Here you can change the sensitivity of each camera, activate email notification, enable tour and even show a pop-up message when motion occurs on any channel. Always remember to save your settings.

I hope you find this article intuitive and helpful.

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Why the new HD-CVI technology may be the future of security camera systems.

Written By:
Tuesday, April 22nd, 2014

As video technology continues to improve with time, it makes sense that the public continues to express a growing interest in security cameras that can reliably provide better video quality then was possible in the recent past. Here at Techpro Security Products we are constantly upgrading the CCTV products that we offer our customers in order to stay on the cutting edge of the industry. This also means that we can provide an array of equipment that lets you select the surveillance solution that best fits your budget and security requirements. Because of this effort we are excited to now be offering HD-CVI (High Definition Composite Video Interface) surveillance cameras and DVRs to our customers.

HD-CVI complete security camera system.

Until very recently, IP cameras were the most common equipment that someone purchased when they wanted to get megapixel quality video from their security camera system. This type of network based CCTV system still offers the highest resolution available today but the new HD-CVI is closing the gap. There are also some issues with installing IP cameras which mean that installing them can be a little more challenging.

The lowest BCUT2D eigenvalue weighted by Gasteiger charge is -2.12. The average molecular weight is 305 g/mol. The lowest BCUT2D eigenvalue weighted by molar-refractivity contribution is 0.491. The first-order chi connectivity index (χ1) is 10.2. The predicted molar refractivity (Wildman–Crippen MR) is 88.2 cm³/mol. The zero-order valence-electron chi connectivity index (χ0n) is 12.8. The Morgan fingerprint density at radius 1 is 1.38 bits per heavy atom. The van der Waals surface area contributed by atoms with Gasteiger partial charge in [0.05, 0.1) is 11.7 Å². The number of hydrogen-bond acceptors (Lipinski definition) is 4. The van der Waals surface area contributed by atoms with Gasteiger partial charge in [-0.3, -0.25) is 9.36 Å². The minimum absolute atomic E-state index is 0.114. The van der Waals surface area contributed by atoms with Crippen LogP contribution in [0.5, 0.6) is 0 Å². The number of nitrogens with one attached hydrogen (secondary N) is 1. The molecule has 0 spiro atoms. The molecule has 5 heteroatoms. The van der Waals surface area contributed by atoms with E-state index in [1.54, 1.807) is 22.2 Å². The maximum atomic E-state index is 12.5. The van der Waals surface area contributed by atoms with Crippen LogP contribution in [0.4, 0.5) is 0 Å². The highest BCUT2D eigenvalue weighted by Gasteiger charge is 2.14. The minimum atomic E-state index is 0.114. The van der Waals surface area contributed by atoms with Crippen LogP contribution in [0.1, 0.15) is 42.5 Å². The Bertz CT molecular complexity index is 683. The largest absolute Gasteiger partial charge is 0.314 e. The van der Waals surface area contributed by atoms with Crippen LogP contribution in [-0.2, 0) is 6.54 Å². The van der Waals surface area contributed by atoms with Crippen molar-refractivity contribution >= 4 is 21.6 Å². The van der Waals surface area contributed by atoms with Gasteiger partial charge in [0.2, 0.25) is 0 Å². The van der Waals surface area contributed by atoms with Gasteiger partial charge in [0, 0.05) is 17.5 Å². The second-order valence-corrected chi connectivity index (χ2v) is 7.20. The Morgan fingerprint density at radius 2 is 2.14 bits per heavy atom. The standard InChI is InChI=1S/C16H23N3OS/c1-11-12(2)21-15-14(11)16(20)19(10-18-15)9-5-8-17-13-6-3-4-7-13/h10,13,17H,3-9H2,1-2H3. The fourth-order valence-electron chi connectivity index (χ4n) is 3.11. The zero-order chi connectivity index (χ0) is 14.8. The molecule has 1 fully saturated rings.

An issue that has to be faced when someone is doing an installation with IP cameras is the fact that they require a significant amount of bandwidth. You may face this issue both inside and outside the network where they’re installed. This can occur inside the network because the video signal is being transmitted from all of the cameras to the recording device or NVR though the internal network. This significant bandwidth usage can also be a problem if you are trying to remotely connect to the NVR from outside network where it’s installed, unless your Internet service provider is supplying you with high upload speeds. Configuring these IP cameras to work within the network where they’re installed can also be a daunting task for anyone that doesn’t have a good understanding about how networks operate.

The HD-CVI technology lets the camera send video to the DVR for recording as a digital signal. The unusual part is the fact that the video signal does not need to be transferred through a network. This allows you to record megapixel quality video through any of the cabling options that have been typically used with analog security cameras installations for decades.

HD-CVI Cable Options